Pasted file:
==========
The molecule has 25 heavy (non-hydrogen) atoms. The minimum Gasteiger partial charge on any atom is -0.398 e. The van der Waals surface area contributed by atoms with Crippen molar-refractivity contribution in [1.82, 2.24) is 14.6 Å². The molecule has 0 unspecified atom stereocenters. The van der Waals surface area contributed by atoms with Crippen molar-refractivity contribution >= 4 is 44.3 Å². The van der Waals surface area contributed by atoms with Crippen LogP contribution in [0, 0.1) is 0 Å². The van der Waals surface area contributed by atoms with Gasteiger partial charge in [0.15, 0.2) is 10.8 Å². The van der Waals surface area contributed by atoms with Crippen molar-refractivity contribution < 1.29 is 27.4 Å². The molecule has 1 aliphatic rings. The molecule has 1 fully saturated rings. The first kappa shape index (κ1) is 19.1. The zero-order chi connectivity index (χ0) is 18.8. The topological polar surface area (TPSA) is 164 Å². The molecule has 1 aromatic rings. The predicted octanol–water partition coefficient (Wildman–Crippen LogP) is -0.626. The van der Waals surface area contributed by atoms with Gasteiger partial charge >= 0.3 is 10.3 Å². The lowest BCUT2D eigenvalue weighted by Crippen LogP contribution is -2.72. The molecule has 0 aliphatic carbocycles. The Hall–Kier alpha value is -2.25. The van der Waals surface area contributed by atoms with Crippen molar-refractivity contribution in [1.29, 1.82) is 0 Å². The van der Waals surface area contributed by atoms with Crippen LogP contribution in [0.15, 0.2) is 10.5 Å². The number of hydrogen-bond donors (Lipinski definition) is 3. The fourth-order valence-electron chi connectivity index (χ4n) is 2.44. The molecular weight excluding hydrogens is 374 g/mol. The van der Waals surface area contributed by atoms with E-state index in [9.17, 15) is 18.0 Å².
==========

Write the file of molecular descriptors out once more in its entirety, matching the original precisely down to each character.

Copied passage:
The molecule has 25 heavy (non-hydrogen) atoms. The minimum Gasteiger partial charge on any atom is -0.398 e. The van der Waals surface area contributed by atoms with Crippen molar-refractivity contribution in [1.82, 2.24) is 14.6 Å². The molecule has 0 unspecified atom stereocenters. The van der Waals surface area contributed by atoms with Crippen molar-refractivity contribution >= 4 is 44.3 Å². The van der Waals surface area contributed by atoms with Crippen LogP contribution in [0, 0.1) is 0 Å². The van der Waals surface area contributed by atoms with Gasteiger partial charge in [0.15, 0.2) is 10.8 Å². The van der Waals surface area contributed by atoms with Crippen molar-refractivity contribution < 1.29 is 27.4 Å². The molecule has 1 aliphatic rings. The molecule has 1 fully saturated rings. The first kappa shape index (κ1) is 19.1. The zero-order chi connectivity index (χ0) is 18.8. The topological polar surface area (TPSA) is 164 Å². The molecule has 1 aromatic rings. The predicted octanol–water partition coefficient (Wildman–Crippen LogP) is -0.626. The van der Waals surface area contributed by atoms with Gasteiger partial charge >= 0.3 is 10.3 Å². The lowest BCUT2D eigenvalue weighted by Crippen LogP contribution is -2.72. The molecule has 0 aliphatic carbocycles. The Hall–Kier alpha value is -2.25. The van der Waals surface area contributed by atoms with Crippen molar-refractivity contribution in [1.29, 1.82) is 0 Å². The van der Waals surface area contributed by atoms with Crippen LogP contribution in [0.15, 0.2) is 10.5 Å². The number of hydrogen-bond donors (Lipinski definition) is 3. The fourth-order valence-electron chi connectivity index (χ4n) is 2.44. The molecular weight excluding hydrogens is 374 g/mol. The van der Waals surface area contributed by atoms with E-state index in [9.17, 15) is 18.0 Å².